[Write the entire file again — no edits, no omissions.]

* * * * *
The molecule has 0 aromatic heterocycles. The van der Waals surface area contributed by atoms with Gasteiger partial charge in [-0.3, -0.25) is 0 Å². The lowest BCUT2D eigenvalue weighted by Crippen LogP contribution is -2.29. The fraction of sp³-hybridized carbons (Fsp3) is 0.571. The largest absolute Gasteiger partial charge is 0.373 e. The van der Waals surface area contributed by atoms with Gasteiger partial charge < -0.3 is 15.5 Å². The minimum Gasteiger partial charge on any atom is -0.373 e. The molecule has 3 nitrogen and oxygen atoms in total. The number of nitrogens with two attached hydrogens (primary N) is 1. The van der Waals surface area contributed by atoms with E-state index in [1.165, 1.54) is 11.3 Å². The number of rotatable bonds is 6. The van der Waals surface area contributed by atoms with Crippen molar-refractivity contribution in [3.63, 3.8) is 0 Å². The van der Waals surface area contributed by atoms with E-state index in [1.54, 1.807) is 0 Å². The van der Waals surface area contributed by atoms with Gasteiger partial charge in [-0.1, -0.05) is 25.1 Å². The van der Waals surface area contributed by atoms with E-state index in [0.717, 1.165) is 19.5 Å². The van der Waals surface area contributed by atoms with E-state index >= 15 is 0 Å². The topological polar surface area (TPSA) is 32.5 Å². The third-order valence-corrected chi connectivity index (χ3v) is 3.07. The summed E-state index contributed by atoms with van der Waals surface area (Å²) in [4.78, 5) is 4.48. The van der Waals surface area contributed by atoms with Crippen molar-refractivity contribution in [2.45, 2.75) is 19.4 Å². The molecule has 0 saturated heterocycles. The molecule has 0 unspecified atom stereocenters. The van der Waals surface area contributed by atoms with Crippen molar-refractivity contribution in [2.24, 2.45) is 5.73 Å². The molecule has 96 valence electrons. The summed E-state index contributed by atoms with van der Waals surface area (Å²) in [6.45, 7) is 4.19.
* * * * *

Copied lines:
The molecule has 0 aromatic heterocycles. The van der Waals surface area contributed by atoms with Gasteiger partial charge in [-0.3, -0.25) is 0 Å². The lowest BCUT2D eigenvalue weighted by Crippen LogP contribution is -2.29. The fraction of sp³-hybridized carbons (Fsp3) is 0.571. The largest absolute Gasteiger partial charge is 0.373 e. The van der Waals surface area contributed by atoms with Gasteiger partial charge < -0.3 is 15.5 Å². The minimum Gasteiger partial charge on any atom is -0.373 e. The molecule has 3 nitrogen and oxygen atoms in total. The number of nitrogens with two attached hydrogens (primary N) is 1. The van der Waals surface area contributed by atoms with E-state index in [1.165, 1.54) is 11.3 Å². The number of rotatable bonds is 6. The van der Waals surface area contributed by atoms with Crippen molar-refractivity contribution in [3.63, 3.8) is 0 Å². The van der Waals surface area contributed by atoms with E-state index in [1.54, 1.807) is 0 Å². The van der Waals surface area contributed by atoms with Gasteiger partial charge in [-0.1, -0.05) is 25.1 Å². The van der Waals surface area contributed by atoms with E-state index in [0.717, 1.165) is 19.5 Å². The van der Waals surface area contributed by atoms with E-state index >= 15 is 0 Å². The topological polar surface area (TPSA) is 32.5 Å². The third-order valence-corrected chi connectivity index (χ3v) is 3.07. The summed E-state index contributed by atoms with van der Waals surface area (Å²) in [4.78, 5) is 4.48. The van der Waals surface area contributed by atoms with Crippen molar-refractivity contribution in [2.45, 2.75) is 19.4 Å². The molecule has 0 saturated heterocycles. The molecule has 0 unspecified atom stereocenters. The van der Waals surface area contributed by atoms with Crippen molar-refractivity contribution in [2.24, 2.45) is 5.73 Å². The molecule has 96 valence electrons. The summed E-state index contributed by atoms with van der Waals surface area (Å²) in [6.45, 7) is 4.19.